I was in awe Wednesday morning.
Just after 8 a.m., the halls of the Burton M. Cross Building began filling up with hundreds of Maine restaurant workers preparing for public hearings on a flurry of bills that would roll back provisions in Question 4 and reinstate the tip credit. They all wanted a chance to tell their story and push back against the out of touch Maine People’s Alliance and the union interests that threaten their livelihoods.
I’m no regular in Augusta, but I’ve never seen anything like it. The place was packed, and the grassroots organized Restaurant Workers of Maine easily outnumbered the MPA slacktivists 10 to 1. Bangor Daily News reporter Chris Cousins remarked on Twitter “I have never, ever seen the parking lots around the State House as packed as they are today.”
But despite the lopsided support for the Restaurant Workers of Maine in Augusta on Wednesday, the Maine media spewed its own narrative.
The BDN’s headline read “Maine is poised to weaken its minimum wage law. What will Democrats allow?” The Portland Press Herald pushed out “Dozens of restaurant servers weigh in on both sides of ‘tip credit’ issue.” The MPA’s online publication, The Beacon, published “Maine restaurant servers fight to protect minimum wage increase.”
What a farce.
What Maine’s liberal publications didn’t want you to know is that the MPA was heavily outnumbered, and the restaurant workers showed up on their own accord. Some skipped work and others closed their restaurants for the day just to be in Augusta. They prepared their own testimony.
On the other hand, the MPA paid staff to hold signs and pretend to have a clue. “Opponents” of the tip credit were getting their testimony handed to them by the MPA. The Maine Democratic Party put out a Call to Action earlier this week regarding the tip credit that read in part, “You can also sign up to give testimony – even if you only have a few sentences in mind, the Maine People’s Alliance can help you turn your thoughts into testimony.”
One snarky MPA protester told me that the “Maine Center of Economic Policy did a study that shows that removing the tip credit doesn’t change tipping habits, and anything contrary to that is alternative facts.”
I suppose the talking points they were spoon fed didn’t include the fact that MECEP regularly contributes to the MPA’s uncountable number of registered PACs and ballot question committees. Minor detail.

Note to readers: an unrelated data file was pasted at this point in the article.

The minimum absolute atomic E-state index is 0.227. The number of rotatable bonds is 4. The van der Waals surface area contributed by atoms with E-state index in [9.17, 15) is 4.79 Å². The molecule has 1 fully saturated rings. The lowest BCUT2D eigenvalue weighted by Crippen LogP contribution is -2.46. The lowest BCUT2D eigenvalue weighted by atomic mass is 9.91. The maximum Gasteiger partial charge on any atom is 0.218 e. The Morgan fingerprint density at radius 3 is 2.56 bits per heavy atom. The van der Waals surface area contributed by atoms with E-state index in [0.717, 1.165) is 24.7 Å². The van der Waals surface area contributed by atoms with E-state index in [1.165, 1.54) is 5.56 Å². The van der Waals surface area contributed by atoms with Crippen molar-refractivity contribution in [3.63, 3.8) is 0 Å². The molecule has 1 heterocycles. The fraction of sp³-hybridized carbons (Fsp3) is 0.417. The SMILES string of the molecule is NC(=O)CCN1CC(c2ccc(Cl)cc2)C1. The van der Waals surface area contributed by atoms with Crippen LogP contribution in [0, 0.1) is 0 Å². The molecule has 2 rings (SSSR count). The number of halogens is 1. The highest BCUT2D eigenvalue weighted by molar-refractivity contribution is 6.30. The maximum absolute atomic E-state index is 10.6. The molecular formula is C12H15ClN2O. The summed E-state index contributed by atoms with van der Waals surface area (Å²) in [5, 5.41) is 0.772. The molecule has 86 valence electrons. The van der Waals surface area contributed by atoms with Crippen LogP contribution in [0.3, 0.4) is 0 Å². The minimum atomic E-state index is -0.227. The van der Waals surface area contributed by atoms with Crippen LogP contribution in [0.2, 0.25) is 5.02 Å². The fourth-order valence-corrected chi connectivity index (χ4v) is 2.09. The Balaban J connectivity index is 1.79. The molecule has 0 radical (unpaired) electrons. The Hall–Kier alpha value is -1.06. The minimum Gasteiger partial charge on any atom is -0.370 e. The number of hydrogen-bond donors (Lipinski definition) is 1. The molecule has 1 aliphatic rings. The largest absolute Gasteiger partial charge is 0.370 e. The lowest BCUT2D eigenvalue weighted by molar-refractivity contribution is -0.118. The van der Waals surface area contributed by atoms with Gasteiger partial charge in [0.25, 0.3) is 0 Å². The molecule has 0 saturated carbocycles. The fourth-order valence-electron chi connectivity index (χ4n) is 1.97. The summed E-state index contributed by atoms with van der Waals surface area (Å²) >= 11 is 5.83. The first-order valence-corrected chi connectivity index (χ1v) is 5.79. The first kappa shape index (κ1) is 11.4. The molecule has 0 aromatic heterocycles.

The liberal media didn’t want you to know that the MPA flew in Saru Jayaraman, a labor attorney from California and the co-founder of the Restaurant Opportunities Center United, who was practically laughed out of the building.
The humble Jayaraman began by telling the Labor, Commerce, Research and Economic Development Committee how many peer reviewed books she has written – a surefire way to appeal to your average Mainer.
Then she regurgitated ridiculous liberal rhetoric that compared tipping to slavery and called the practice outdated and sexist. When she finally finished spouting nonsense, Rep. Larry Lockman pressed Jayaraman on how much she gets paid to testify at public hearings against the tip credit for groups like the MPA.
Jayaraman insisted that the “people of Maine” called for her to testify, and that she wasn’t paid, but eventually admitted she makes $80,000 just to speak at these hearings.
She was gone as quick as she came.
The truth behind what happened on Wednesday is quite simple. Hundreds of Maine restaurant workers and owners flooded capitol grounds to save their careers from the MPA and the Maine AFL-CIO. They shared real stories and concerns about how Question 4 will impact them personally. They took time out of their busy schedules to be there and engaged in the legislative process to reclaim their prosperity.
It was remarkable. The little guy stood up to the schoolyard bully. Real grassroots activists made a mockery of Maine’s “grassroots activists.”
That’s the story the people of Maine deserve to hear.